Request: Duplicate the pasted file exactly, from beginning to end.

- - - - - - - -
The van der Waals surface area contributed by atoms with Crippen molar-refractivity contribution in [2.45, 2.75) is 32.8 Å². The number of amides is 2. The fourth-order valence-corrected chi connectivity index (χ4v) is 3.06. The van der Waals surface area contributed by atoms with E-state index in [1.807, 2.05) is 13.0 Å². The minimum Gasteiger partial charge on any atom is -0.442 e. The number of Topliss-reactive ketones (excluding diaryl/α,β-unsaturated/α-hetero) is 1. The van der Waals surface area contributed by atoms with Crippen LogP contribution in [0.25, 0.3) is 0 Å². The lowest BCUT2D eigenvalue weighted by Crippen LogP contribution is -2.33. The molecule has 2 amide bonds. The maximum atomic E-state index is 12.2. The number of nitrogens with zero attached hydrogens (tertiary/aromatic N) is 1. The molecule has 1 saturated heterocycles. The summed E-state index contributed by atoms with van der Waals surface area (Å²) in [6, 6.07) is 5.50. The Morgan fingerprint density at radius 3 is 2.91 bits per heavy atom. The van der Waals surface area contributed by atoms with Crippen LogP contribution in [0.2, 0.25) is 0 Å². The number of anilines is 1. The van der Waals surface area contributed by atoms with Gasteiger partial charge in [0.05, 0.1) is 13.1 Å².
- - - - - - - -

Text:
The van der Waals surface area contributed by atoms with Crippen molar-refractivity contribution in [2.45, 2.75) is 32.8 Å². The number of amides is 2. The fourth-order valence-corrected chi connectivity index (χ4v) is 3.06. The van der Waals surface area contributed by atoms with E-state index in [1.807, 2.05) is 13.0 Å². The minimum Gasteiger partial charge on any atom is -0.442 e. The number of Topliss-reactive ketones (excluding diaryl/α,β-unsaturated/α-hetero) is 1. The van der Waals surface area contributed by atoms with Crippen LogP contribution in [0.25, 0.3) is 0 Å². The lowest BCUT2D eigenvalue weighted by Crippen LogP contribution is -2.33. The molecule has 2 amide bonds. The maximum atomic E-state index is 12.2. The number of nitrogens with zero attached hydrogens (tertiary/aromatic N) is 1. The molecule has 1 saturated heterocycles. The summed E-state index contributed by atoms with van der Waals surface area (Å²) in [6, 6.07) is 5.50. The Morgan fingerprint density at radius 3 is 2.91 bits per heavy atom. The van der Waals surface area contributed by atoms with Crippen LogP contribution in [0.2, 0.25) is 0 Å². The number of anilines is 1. The van der Waals surface area contributed by atoms with Gasteiger partial charge in [0.05, 0.1) is 13.1 Å².